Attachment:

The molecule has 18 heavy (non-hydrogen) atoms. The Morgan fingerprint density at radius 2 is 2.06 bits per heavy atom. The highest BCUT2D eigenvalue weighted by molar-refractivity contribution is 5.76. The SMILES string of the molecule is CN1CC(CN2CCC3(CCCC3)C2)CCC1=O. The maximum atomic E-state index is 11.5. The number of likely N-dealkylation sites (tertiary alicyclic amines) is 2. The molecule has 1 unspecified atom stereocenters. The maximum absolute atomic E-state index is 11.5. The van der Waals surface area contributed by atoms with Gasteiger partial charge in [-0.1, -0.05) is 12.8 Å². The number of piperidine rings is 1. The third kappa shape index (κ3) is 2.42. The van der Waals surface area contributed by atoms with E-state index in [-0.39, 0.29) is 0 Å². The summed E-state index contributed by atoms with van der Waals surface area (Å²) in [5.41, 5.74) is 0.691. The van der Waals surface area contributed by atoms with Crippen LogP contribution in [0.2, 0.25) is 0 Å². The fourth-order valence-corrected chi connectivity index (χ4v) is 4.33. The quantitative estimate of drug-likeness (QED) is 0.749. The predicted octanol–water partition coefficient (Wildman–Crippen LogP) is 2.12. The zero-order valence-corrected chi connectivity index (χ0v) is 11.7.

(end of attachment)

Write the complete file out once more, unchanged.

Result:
The molecule has 18 heavy (non-hydrogen) atoms. The Morgan fingerprint density at radius 2 is 2.06 bits per heavy atom. The highest BCUT2D eigenvalue weighted by molar-refractivity contribution is 5.76. The SMILES string of the molecule is CN1CC(CN2CCC3(CCCC3)C2)CCC1=O. The maximum atomic E-state index is 11.5. The number of likely N-dealkylation sites (tertiary alicyclic amines) is 2. The molecule has 1 unspecified atom stereocenters. The maximum absolute atomic E-state index is 11.5. The van der Waals surface area contributed by atoms with Gasteiger partial charge in [-0.1, -0.05) is 12.8 Å². The number of piperidine rings is 1. The third kappa shape index (κ3) is 2.42. The van der Waals surface area contributed by atoms with E-state index in [-0.39, 0.29) is 0 Å². The summed E-state index contributed by atoms with van der Waals surface area (Å²) in [5.41, 5.74) is 0.691. The van der Waals surface area contributed by atoms with Crippen LogP contribution in [0.2, 0.25) is 0 Å². The fourth-order valence-corrected chi connectivity index (χ4v) is 4.33. The quantitative estimate of drug-likeness (QED) is 0.749. The predicted octanol–water partition coefficient (Wildman–Crippen LogP) is 2.12. The zero-order valence-corrected chi connectivity index (χ0v) is 11.7.